Attractive Texture 

The diagonal ribbing created by Twill gives your baskets an attractive raised texture that will stand out. It lends visual depth and makes even simple baskets look more detailed and artful. Many basket weavers enjoy alternating between plain and twill weaves within the same basket to showcase different effects. 

Additional Twill Tips 

When first practicing twill, you may find it helpful to mark the diagonal line with a pencil or highlighter on your practice material so you can easily track the over-under pattern. Don’t worry about perfection – just focus on getting the overall slanted look down. With repeated attempts, the twill motions will become second nature for you. 

Diagonal Weave 

Another way to add interest through lines is to weave materials over and under spokes in an alternating diagonal configuration across whole rows.

Direction Changes 

Whereas twill leans to one side continually, diagonal weaving switches the over-under direction periodically as you progress down the basket. This results in a zig-zag or stepped appearance.

Angled Patterns 

Dynamic diagonal patterns can transform simple rounds into hexagons, octagons, and more. You’ll find many basket shapes and styles open up by playing with different diagonal weave variations. 

Coil Weaving 

Coiling refers to weaving with coiled or spiraled materials instead of flat strips or stakes. It yields very different finished looks and is often used for round baskets. 

Uses Coiled Poles 

Making coils begins by tightly wrapping material like reed, wicker, or vine strips around a pencil or narrow rod to form stiff cylindrical poles. These can then be positioned around the basket rim to weave in and out as you progress inward. 

Popular for Round Baskets 

Since the coiled poles naturally bend around curves, coil weaving is especially well-suited for rounding off rims on bottles, hats, or baskets meant to sit upright. Coils allow you to sew a perfectly symmetrical circular shape with ease.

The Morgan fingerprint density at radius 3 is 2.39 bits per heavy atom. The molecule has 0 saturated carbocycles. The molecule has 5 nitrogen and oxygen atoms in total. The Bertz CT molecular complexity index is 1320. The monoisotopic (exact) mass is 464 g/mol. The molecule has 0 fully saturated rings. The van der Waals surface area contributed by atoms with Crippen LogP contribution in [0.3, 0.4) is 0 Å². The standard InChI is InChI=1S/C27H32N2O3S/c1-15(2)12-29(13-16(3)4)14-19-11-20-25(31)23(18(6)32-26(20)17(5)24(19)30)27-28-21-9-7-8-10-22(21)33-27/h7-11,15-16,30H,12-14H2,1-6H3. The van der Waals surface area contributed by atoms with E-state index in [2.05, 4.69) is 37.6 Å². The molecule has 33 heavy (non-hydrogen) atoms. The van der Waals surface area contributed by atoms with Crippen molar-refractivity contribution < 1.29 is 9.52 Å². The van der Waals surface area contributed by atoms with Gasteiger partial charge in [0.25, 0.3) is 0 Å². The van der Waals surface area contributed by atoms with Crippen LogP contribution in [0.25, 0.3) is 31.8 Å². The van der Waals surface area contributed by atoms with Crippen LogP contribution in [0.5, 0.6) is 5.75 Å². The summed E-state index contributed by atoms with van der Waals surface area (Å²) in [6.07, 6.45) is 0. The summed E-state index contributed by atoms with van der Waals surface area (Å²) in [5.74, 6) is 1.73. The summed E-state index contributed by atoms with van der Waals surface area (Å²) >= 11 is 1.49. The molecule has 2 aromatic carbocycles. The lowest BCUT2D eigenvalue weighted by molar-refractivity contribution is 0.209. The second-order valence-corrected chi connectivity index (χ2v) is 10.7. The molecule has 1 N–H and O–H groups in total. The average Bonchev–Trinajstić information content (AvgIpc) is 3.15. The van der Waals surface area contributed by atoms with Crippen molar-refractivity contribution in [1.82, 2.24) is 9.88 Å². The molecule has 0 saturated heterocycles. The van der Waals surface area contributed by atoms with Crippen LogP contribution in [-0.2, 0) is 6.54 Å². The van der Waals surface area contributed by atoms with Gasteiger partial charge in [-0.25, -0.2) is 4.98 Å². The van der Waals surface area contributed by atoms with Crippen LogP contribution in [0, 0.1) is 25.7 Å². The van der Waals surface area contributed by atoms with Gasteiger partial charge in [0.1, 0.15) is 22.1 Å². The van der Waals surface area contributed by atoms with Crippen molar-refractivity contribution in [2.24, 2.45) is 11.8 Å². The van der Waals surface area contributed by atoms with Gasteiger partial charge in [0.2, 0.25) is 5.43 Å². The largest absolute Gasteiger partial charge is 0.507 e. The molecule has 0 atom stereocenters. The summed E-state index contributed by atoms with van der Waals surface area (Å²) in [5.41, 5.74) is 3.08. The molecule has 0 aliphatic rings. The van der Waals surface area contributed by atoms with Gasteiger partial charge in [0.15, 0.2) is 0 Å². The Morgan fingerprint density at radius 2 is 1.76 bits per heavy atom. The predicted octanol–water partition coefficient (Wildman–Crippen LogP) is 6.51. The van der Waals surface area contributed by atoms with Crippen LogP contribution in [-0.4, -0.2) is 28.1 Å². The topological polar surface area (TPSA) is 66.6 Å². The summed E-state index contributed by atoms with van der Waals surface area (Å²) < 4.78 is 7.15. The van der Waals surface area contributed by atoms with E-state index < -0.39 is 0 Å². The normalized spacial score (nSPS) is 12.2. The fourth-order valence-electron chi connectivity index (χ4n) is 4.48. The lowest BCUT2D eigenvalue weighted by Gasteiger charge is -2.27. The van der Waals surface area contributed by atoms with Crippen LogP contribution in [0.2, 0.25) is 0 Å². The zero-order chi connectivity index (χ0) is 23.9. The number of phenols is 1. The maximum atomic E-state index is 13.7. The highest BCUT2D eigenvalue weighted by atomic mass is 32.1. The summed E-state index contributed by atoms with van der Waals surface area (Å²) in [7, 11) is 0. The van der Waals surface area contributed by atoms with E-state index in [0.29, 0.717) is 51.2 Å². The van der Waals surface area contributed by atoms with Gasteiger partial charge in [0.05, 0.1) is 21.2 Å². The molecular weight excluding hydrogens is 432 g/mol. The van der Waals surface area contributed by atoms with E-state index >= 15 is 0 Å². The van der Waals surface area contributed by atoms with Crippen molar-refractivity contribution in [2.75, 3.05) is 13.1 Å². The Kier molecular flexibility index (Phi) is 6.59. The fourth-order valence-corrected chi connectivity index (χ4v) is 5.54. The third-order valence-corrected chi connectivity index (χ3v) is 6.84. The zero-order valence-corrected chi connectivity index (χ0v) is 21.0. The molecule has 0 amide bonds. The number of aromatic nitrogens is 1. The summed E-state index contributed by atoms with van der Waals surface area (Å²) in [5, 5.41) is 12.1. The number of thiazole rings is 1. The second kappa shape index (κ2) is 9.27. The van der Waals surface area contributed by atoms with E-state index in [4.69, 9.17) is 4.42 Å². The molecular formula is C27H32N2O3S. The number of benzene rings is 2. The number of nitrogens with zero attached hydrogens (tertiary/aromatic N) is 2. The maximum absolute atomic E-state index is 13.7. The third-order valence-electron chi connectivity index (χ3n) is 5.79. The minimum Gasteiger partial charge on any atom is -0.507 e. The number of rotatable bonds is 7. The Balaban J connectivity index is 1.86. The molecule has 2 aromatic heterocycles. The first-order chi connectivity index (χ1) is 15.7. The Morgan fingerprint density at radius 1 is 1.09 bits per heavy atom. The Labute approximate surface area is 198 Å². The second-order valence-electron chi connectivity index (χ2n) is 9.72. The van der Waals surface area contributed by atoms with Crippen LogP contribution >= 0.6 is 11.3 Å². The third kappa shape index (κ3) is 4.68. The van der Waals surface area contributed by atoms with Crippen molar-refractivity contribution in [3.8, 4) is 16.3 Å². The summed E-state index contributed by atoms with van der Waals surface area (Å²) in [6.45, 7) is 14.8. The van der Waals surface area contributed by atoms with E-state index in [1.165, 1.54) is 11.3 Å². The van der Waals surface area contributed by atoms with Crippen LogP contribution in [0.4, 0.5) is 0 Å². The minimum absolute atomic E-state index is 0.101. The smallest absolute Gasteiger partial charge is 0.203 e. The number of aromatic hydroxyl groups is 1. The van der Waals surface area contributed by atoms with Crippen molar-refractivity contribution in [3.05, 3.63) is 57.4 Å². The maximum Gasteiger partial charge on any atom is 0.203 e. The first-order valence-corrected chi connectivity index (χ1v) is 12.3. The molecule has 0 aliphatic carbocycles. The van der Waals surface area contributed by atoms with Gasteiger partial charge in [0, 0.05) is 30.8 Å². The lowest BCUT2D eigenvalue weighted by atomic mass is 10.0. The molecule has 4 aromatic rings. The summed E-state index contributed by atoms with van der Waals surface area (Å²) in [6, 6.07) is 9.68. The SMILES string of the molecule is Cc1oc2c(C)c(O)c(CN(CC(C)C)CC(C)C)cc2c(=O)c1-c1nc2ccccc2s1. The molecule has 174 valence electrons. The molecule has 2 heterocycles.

Tools for Coiling 

A few essentials can aid your coiling efforts – clamps to secure coil rods in place initially, needle-nose pliers for gripping small coils, and wire cutters to cleanly cut poles from the rod when finished. With practice, coiling can become second nature too. 

Over-Two Under-Two Weave 

Building on plain weave basics, the over-two under-two pattern lifts baskets to a new level through its rhythmic texture. Let’s examine some key aspects of this technique. 

Pulling Material Over and Under 

As the name implies, you simply pull each new weaving strip over two spokes, then under the next two, creating a bolder overlay appearance compared to a basic weave. It works well for more substantial baskets. 

Builds on Plain Weave

Over-two under-two is easy to pick up if you’ve mastered plain weave first. The motions are very similar, alternating over and under, just in doubled sets rather than individually. Knowing plain weave foundations makes the pattern variation feel natural and intuitive. 

Benefits of the Pattern 

The deeper ridged look that results is extremely appealing and lends visual interest. At the same time, this weave still keeps the basket pliable and durable like plain weave. It allows you to expand technically without straying too far outside your comfort zone. 

Rya Knot or Rib Weave

Creating a horizontal ribbed appearance is another classic texture. You can produce this effect using a traditional rya knot method. 

Knot Creates Ribs 

To rya knot, simply pass sprigs of material over, under, and back through consecutive rungs in a repeating bunched formation. Pull each knot snug for definition. Go back and forth like this down the entire basket length. 

Frequently Used 

Due to its attractive woven fibers coinciding with sturdy construction, rib weave translates beautifully into three-dimensional forms like stools, tables, and boxes. Unfurling the knots also yields lovely knitted-like fabrics.

Checkerboard Pattern 

Creating a checkerboard appearance is another visual feat you can master. This pattern results in a very polished, symmetrical design. 

Square Pattern 

To weave a checkerboard, lay out your spokes or ribs in sets of two lines vertically and horizontally to delineate squares. Then simply alternate weaving material over one square and under the next in a repeated fashion down and across the whole basket face or surface. 

Step-by-Step Instructions 

If you need a refresher on the specific motions, I’d be happy to provide simplified step-by-step visual guides showing how to catch the materials in and out of each square space to reliably achieve the checkerboard effect. The design is suited well to boxes, trays, and other items that showcase the front.